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To Kill a Mockingbird Literary Analysis By: Kyle, Brittany, and Trevor.

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Presentation on theme: "To Kill a Mockingbird Literary Analysis By: Kyle, Brittany, and Trevor."— Presentation transcript:

1 To Kill a Mockingbird Literary Analysis By: Kyle, Brittany, and Trevor

2 Direct Characterization Mr. Avery: Overweight; “When we were on the sidewalk in front of Miss Maudie’s, Mr. Avery accosted us. He had a pink face and a big stomach.” (65) Atticus: Silent, withdrawn; “In a group of neighbors, Atticus was standing with his hands in his overcoat pockets. He might have been watching a football game.” (70) Ike Finch: Proud; “Cousin Ike Finch was Maycomb County’s sole surviving Confederate veteran. He wore a General Hood type beard of which he was inordinately vain.” (76) Aunt Alexandra: Distant and strict; “Had I ever harbored the mystical notions about mountains that seemed to obsess lawyers and judges, Aunt Alexandra would have been Mount Everest: throughout my early life, she was cold and there.”

3 Indirect Characterization Mr. Avery: Superstitious; “’See what you’ve done?’ he said. ‘Hasn’t snowed in Maycomb since Appomattox. It’s bad children like you makes the seasons change.’” (65) Atticus: Proud, loving and caring for his children; “’Son, I can’t tell what your going to be-an engineer, a lawyer or a portrait painter. You’ve perpetrated a near libel here in the front yard. We’ve got to disguise this fellow.’” Jem: Industrious, creative and imaginative; “Using bits of wood for eyes, nose, and mouth, and buttons, Jem succeeded in Making Mr. Avery look cross. A stick of stove wood completed the picture. Jem stepped back and viewed his creation.” (67) Scout: Observant; “By then he did not have to tell me. Just as the birds know where to go when it rains, I knew there was trouble on our street.” (69)

4 Allusions “This time we aren’t fighting the Yankees, we’re fighting our friends and this is our home.” (76) This allusion is talking about the Civil War. The Yankees were the name the southerners gave the northerners. As one could guess, they hated each other. “Farther down the stream, beyond the bluff, were traces if an old cotton landing, where Finch Negroes had loaded bales and produce, unloaded blocks of ice, flour and sugar, farm equipment, feminine apparel.” (79-80) Obviously, this quote is about the slave trade. Back in the day, slaves were used for labor and were sold alongside the previously mentioned items.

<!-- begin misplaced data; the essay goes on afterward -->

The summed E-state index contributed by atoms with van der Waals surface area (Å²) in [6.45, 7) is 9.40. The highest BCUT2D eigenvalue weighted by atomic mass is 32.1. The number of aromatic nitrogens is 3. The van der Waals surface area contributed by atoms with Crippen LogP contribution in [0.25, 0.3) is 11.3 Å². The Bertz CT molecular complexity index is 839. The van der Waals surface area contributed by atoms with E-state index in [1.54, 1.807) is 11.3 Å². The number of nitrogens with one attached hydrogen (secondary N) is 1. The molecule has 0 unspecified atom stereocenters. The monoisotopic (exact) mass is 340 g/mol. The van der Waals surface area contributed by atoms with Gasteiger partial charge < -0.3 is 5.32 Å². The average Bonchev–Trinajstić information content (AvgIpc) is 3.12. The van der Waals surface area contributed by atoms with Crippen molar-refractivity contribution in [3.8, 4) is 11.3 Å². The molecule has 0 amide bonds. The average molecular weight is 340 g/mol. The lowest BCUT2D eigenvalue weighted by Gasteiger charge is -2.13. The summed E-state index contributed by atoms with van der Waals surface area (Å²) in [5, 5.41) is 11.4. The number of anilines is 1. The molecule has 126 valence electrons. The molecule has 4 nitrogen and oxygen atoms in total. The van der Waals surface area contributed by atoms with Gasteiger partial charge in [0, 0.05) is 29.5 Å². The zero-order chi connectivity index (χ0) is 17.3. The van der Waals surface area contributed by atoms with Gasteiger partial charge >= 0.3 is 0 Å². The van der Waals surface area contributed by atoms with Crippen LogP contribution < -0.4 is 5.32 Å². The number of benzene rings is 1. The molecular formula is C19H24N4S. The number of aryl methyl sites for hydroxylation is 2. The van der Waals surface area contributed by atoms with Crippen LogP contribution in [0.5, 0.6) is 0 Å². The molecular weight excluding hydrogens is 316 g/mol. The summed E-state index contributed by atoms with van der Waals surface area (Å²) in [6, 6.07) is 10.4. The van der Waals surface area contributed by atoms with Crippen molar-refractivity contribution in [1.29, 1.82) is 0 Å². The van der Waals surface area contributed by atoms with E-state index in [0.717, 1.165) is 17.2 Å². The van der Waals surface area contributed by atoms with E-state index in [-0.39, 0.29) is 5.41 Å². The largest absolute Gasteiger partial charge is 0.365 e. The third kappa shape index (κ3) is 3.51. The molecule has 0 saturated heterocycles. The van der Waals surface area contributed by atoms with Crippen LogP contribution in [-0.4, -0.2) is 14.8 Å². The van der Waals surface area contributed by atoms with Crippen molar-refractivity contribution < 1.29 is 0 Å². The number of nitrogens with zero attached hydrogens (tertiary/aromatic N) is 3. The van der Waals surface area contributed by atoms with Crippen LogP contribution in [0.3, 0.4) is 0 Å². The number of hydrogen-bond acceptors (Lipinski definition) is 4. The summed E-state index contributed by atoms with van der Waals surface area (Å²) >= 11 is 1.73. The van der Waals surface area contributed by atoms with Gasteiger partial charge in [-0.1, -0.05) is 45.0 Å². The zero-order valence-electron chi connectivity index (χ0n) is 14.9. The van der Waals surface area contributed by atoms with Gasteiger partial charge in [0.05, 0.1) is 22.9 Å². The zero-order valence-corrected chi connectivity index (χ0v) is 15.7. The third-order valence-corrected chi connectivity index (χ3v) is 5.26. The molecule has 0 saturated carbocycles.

5 Allusions Cont. “Uncle Jack plunged into another long story about an old Prime Minister who sat in the House of Commons and blew feathers in the air and tried to keep them there when all about him men were losing their heads.” (87) This is speaking about Lord Melbourne who was the Prime Minister of England from 1835 to 1841. He was famous for being a Whig politician. “Mr. Avery said that it was written on the Rosetta Stone that when children disobeyed their parents, smoked cigarettes and made war with each other, the seasons would change: Jem and I were burdened with the guilt of contributing to the aberrations of nature, thereby causing unhappiness to our neighbors and discomfort to ourselves.” (63) The Rosetta Stone was an artifact discovered in 1799 and was used to decipher ancient Egyptian hieroglyphics.

6 Figurative Language Hyperbole: “Next morning I awoke, looked out the window and nearly died of fright.” (64) Imagery: “Miss Maudie’s old sunhat glistened with snow crystals.” (65) Personification: “Roaring, the house collapsed; fire gushed everywhere, followed by a flurry of blankets from men on the top of the adjacent houses, beating out sparks and burning chunks of wood.” (71) Imagery: “The air was so cold and clear we heard the courthouse clock clank, rattle, and strain before it struck the hour.” (74) Simile: “I liked to smell him: he was like a bottle of alcohol and something pleasantly sweet.” (79)

7 Themes “’I guess it ain’t you fault that Uncle Atticus is a nigger-lover besides, but I’m here to tell you it certainly does mortify the rest of the family-’”. (83) Everyone who is different is a target. This theme is shown by the fact that just because Atticus is defending an African-American as required by law, they are beginning to loathe him. This also extends to the treatment of the black community at this time. Simply because of the color of their skin, these people are abused and hated. “Jem and I decided that Boo had got her at last, but when Atticus returned from the Radley house he said that she died of natural causes, to our disappointment.” (64) A lack of understanding leads to false assumptions. This quote also has a two-pronged point. On one hand, it shows that simply because a woman died, they assumed it was Boo Radley’s doing, as false assumption. Also, because they have no idea about the real Boo Radley, they have assumed he is the psychopathic murderer that the rumors make him out to be.

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